Annual virtual town hall planned on Cupertino’s Permanente Quarry as Lehigh sues County over processing delays

Aerial view of the Lehigh Permanente Quarry

On March 3, Santa Clara County Supervisor Joe Simitian is hosting an annual multi-agency informational update related to operations at Lehigh Southwest Cement / Permanente Quarry, located in the Cupertino foothills.

The purpose of the meeting is to review and discuss the status of various local, state, and federal agency oversight efforts, as well as permitting processes and pending applications necessary for cement plant and quarry operations.

Among the expected topics of discussion are two applications for reclamation plan amendments submitted recently by Lehigh Southwest Cement Company, according to meeting organizers.

The conversation will likely also cover Lehigh’s lawsuit against the County of Santa Clara for its failure to process Lehigh’s application to update the Permanente Quarry’s reclamation plan.

Announced today, the lawsuit alleges the County has failed to advance the processing of the application it accepted as complete in November of 2019, and is now seeking to challenge its own prior determination of completeness, according to a statement issued by Lehigh. It asserts the County is also threatening to reconsider the scope of Lehigh’s vested rights, which were expressly recognized by a Board of Supervisors Resolution in 2011.

The updated plan would enable Lehigh to reclaim the quarry, and in the interim to continue to mine in areas within its vested rights and at levels consistent with historical operations.  Lehigh claims the delays in processing the approved plan may undermine the Quarry’s ability to operate and plan for its future. It also has potential to impact Lehigh’s ability to produce the raw materials necessary to achieve many of the community’s highest priorities—such as building affordable housing, and maintaining roads and transportation systems, public schools and community facilities.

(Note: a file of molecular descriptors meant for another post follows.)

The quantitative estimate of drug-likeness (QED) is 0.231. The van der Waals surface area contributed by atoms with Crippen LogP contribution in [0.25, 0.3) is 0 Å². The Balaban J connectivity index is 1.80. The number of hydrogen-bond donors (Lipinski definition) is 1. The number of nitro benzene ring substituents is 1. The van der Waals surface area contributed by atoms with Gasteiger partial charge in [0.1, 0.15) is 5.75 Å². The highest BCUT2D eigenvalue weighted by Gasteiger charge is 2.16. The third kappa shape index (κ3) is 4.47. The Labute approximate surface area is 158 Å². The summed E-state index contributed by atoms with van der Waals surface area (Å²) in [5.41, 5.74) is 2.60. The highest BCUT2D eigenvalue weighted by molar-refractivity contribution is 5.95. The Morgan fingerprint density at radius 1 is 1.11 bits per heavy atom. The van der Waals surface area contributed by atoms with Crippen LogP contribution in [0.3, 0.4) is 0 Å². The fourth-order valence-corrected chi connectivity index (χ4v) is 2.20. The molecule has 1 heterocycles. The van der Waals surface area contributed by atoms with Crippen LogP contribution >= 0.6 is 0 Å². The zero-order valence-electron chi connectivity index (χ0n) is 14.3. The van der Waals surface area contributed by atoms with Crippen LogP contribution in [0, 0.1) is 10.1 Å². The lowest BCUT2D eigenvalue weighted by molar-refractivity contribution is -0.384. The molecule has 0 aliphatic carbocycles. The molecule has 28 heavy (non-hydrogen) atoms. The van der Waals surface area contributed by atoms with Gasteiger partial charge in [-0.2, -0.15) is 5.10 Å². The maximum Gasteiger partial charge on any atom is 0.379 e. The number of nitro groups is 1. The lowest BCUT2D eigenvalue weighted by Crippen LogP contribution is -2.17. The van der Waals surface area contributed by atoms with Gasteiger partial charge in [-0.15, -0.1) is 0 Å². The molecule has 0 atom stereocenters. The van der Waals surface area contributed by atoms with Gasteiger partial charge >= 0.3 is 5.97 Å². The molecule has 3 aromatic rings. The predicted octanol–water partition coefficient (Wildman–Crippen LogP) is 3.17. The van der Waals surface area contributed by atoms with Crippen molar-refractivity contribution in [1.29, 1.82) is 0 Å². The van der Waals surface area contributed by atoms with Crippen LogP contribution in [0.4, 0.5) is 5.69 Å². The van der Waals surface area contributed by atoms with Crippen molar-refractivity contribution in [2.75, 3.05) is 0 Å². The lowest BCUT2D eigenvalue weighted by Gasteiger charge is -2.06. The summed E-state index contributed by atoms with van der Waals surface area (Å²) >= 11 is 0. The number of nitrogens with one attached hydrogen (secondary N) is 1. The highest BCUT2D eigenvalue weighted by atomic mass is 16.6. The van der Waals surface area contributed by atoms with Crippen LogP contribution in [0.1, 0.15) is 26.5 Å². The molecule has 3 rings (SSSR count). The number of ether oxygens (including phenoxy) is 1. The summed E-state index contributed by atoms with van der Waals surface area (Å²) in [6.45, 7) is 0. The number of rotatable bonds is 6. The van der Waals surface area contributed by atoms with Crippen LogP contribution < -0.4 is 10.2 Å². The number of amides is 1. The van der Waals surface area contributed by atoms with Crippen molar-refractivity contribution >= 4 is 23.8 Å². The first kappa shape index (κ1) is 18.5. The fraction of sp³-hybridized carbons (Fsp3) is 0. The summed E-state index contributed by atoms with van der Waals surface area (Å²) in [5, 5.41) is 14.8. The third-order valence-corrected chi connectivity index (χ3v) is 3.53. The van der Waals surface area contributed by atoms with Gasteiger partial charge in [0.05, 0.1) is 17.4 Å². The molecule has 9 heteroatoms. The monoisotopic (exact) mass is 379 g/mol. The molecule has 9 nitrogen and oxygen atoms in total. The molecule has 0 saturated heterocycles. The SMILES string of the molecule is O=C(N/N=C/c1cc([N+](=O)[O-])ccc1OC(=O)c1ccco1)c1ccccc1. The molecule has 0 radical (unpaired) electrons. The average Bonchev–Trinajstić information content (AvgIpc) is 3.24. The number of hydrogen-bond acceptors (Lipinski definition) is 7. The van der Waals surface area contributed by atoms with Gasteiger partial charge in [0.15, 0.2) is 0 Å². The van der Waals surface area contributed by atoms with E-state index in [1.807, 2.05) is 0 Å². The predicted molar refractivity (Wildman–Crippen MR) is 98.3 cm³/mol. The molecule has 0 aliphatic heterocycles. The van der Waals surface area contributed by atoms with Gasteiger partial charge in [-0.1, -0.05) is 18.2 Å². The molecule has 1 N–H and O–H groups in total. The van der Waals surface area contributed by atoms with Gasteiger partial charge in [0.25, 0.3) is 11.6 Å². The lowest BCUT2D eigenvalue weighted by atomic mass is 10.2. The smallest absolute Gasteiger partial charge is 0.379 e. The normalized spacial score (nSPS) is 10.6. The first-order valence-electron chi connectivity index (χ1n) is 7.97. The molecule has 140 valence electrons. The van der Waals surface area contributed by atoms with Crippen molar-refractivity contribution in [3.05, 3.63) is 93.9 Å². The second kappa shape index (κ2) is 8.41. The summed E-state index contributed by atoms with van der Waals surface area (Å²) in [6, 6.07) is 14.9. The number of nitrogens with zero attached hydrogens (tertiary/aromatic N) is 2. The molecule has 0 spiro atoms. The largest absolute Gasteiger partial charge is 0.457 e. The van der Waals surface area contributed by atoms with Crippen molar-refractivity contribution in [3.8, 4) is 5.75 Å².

“Despite so much at stake for us and our community, the County has been unable to meet its legal obligation to timely process Lehigh’s application, and has chosen instead to obstruct the application and revisit settled vested rights,” said Guerra. “We appreciate that this application is complicated, but to have made no progress in over a year, while also threatening to return the application to its starting point, is beyond unreasonable.”

Participating in the March 3 annual Permanente Quarry update meeting are representatives from the City of Cupertino, the San Francisco Regional Water Quality Control Board, the Bay Area Air Quality Management District, the U.S. Environmental Protection Agency, the Santa Clara County Planning Department, the Santa Clara County Department of Environmental Health, the Santa Clara Valley Water District (Valley Water), and the Santa Clara County Office of the County Counsel. 

Simitian organized the annual community meeting for residents to hear directly from close to a dozen regulatory agencies with jurisdiction over the Lehigh Quarry, and to address communication issues by creating a forum for the agencies to talk to one another.

“The solution to a right hand/left hand not communicating problem is to communicate,” said Simitian. “We’re doing that now.”

The virtual event takes place on March 3 from 6:30 to 8:30pm; click here to register.